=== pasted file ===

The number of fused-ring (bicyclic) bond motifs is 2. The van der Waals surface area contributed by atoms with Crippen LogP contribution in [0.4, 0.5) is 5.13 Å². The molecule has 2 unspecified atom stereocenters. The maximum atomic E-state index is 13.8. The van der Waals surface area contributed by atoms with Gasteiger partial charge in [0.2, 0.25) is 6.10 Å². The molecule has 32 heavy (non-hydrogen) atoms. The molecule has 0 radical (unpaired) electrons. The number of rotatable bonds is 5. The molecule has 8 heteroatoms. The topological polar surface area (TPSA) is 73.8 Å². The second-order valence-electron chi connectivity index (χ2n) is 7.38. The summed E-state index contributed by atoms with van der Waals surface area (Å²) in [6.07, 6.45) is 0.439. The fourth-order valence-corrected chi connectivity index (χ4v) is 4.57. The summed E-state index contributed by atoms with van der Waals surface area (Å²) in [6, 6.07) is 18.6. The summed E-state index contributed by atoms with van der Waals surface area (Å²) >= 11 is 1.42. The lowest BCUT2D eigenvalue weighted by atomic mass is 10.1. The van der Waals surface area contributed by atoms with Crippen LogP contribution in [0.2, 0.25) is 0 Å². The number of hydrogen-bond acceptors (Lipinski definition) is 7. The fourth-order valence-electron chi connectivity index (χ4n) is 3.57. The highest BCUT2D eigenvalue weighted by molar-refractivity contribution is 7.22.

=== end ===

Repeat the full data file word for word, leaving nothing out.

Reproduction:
The number of fused-ring (bicyclic) bond motifs is 2. The van der Waals surface area contributed by atoms with Crippen LogP contribution in [0.4, 0.5) is 5.13 Å². The molecule has 2 unspecified atom stereocenters. The maximum atomic E-state index is 13.8. The van der Waals surface area contributed by atoms with Gasteiger partial charge in [0.2, 0.25) is 6.10 Å². The molecule has 32 heavy (non-hydrogen) atoms. The molecule has 0 radical (unpaired) electrons. The number of rotatable bonds is 5. The molecule has 8 heteroatoms. The topological polar surface area (TPSA) is 73.8 Å². The second-order valence-electron chi connectivity index (χ2n) is 7.38. The summed E-state index contributed by atoms with van der Waals surface area (Å²) in [6.07, 6.45) is 0.439. The fourth-order valence-corrected chi connectivity index (χ4v) is 4.57. The summed E-state index contributed by atoms with van der Waals surface area (Å²) in [6, 6.07) is 18.6. The summed E-state index contributed by atoms with van der Waals surface area (Å²) >= 11 is 1.42. The lowest BCUT2D eigenvalue weighted by atomic mass is 10.1. The van der Waals surface area contributed by atoms with Crippen LogP contribution in [0.2, 0.25) is 0 Å². The number of hydrogen-bond acceptors (Lipinski definition) is 7. The fourth-order valence-electron chi connectivity index (χ4n) is 3.57. The highest BCUT2D eigenvalue weighted by molar-refractivity contribution is 7.22.